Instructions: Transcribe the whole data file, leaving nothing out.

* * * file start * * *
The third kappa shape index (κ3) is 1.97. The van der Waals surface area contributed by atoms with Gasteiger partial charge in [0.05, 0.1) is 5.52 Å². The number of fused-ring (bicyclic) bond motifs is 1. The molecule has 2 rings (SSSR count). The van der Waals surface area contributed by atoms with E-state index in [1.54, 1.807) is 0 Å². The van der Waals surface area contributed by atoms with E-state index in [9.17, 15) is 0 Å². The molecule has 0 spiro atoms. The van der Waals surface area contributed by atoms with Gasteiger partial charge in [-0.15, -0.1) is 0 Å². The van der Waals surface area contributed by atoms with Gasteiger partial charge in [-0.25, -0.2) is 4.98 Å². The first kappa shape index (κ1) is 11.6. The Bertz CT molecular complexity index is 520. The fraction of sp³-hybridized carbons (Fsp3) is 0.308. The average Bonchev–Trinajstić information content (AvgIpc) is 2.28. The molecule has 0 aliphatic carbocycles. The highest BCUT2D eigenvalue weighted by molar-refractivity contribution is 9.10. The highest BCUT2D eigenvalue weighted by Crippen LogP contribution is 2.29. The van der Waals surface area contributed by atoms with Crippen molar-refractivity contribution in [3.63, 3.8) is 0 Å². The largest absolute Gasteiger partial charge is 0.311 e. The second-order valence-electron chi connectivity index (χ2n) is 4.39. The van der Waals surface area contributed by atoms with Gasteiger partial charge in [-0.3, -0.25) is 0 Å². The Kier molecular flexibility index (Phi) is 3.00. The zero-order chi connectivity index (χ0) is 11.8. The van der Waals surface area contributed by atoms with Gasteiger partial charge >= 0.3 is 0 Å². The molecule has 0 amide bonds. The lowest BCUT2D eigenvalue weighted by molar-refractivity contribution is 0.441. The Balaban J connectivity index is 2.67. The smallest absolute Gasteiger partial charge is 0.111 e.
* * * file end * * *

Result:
The third kappa shape index (κ3) is 1.97. The van der Waals surface area contributed by atoms with Gasteiger partial charge in [0.05, 0.1) is 5.52 Å². The number of fused-ring (bicyclic) bond motifs is 1. The molecule has 2 rings (SSSR count). The van der Waals surface area contributed by atoms with E-state index in [1.54, 1.807) is 0 Å². The van der Waals surface area contributed by atoms with E-state index in [9.17, 15) is 0 Å². The molecule has 0 spiro atoms. The van der Waals surface area contributed by atoms with Gasteiger partial charge in [-0.15, -0.1) is 0 Å². The van der Waals surface area contributed by atoms with Gasteiger partial charge in [-0.25, -0.2) is 4.98 Å². The first kappa shape index (κ1) is 11.6. The Bertz CT molecular complexity index is 520. The fraction of sp³-hybridized carbons (Fsp3) is 0.308. The average Bonchev–Trinajstić information content (AvgIpc) is 2.28. The molecule has 0 aliphatic carbocycles. The highest BCUT2D eigenvalue weighted by molar-refractivity contribution is 9.10. The highest BCUT2D eigenvalue weighted by Crippen LogP contribution is 2.29. The van der Waals surface area contributed by atoms with Crippen molar-refractivity contribution in [3.63, 3.8) is 0 Å². The largest absolute Gasteiger partial charge is 0.311 e. The second-order valence-electron chi connectivity index (χ2n) is 4.39. The van der Waals surface area contributed by atoms with Gasteiger partial charge in [-0.3, -0.25) is 0 Å². The Kier molecular flexibility index (Phi) is 3.00. The zero-order chi connectivity index (χ0) is 11.8. The van der Waals surface area contributed by atoms with Gasteiger partial charge >= 0.3 is 0 Å². The molecule has 0 amide bonds. The lowest BCUT2D eigenvalue weighted by molar-refractivity contribution is 0.441. The Balaban J connectivity index is 2.67. The smallest absolute Gasteiger partial charge is 0.111 e.